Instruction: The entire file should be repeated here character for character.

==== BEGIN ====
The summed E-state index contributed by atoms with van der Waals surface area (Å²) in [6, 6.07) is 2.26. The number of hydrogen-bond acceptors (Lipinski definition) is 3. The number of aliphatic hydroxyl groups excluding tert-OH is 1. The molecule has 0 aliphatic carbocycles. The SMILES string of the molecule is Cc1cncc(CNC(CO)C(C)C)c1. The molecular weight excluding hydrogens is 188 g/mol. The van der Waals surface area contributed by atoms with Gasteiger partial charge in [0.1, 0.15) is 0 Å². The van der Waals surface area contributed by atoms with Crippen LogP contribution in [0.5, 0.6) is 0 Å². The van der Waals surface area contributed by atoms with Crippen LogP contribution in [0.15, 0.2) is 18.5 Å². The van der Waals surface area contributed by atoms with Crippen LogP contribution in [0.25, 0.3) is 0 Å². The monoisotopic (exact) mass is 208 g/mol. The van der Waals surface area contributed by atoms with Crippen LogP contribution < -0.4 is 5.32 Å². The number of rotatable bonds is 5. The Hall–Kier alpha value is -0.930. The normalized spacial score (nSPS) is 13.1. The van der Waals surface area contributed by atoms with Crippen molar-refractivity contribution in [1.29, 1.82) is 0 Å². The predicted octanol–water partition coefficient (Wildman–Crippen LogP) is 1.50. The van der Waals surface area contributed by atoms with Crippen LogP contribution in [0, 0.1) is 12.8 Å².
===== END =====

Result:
The summed E-state index contributed by atoms with van der Waals surface area (Å²) in [6, 6.07) is 2.26. The number of hydrogen-bond acceptors (Lipinski definition) is 3. The number of aliphatic hydroxyl groups excluding tert-OH is 1. The molecule has 0 aliphatic carbocycles. The SMILES string of the molecule is Cc1cncc(CNC(CO)C(C)C)c1. The molecular weight excluding hydrogens is 188 g/mol. The van der Waals surface area contributed by atoms with Gasteiger partial charge in [0.1, 0.15) is 0 Å². The van der Waals surface area contributed by atoms with Crippen LogP contribution in [0.5, 0.6) is 0 Å². The van der Waals surface area contributed by atoms with Crippen LogP contribution in [0.15, 0.2) is 18.5 Å². The van der Waals surface area contributed by atoms with Crippen LogP contribution in [0.25, 0.3) is 0 Å². The monoisotopic (exact) mass is 208 g/mol. The van der Waals surface area contributed by atoms with Crippen LogP contribution < -0.4 is 5.32 Å². The number of rotatable bonds is 5. The Hall–Kier alpha value is -0.930. The normalized spacial score (nSPS) is 13.1. The van der Waals surface area contributed by atoms with Crippen molar-refractivity contribution in [1.29, 1.82) is 0 Å². The predicted octanol–water partition coefficient (Wildman–Crippen LogP) is 1.50. The van der Waals surface area contributed by atoms with Crippen LogP contribution in [0, 0.1) is 12.8 Å².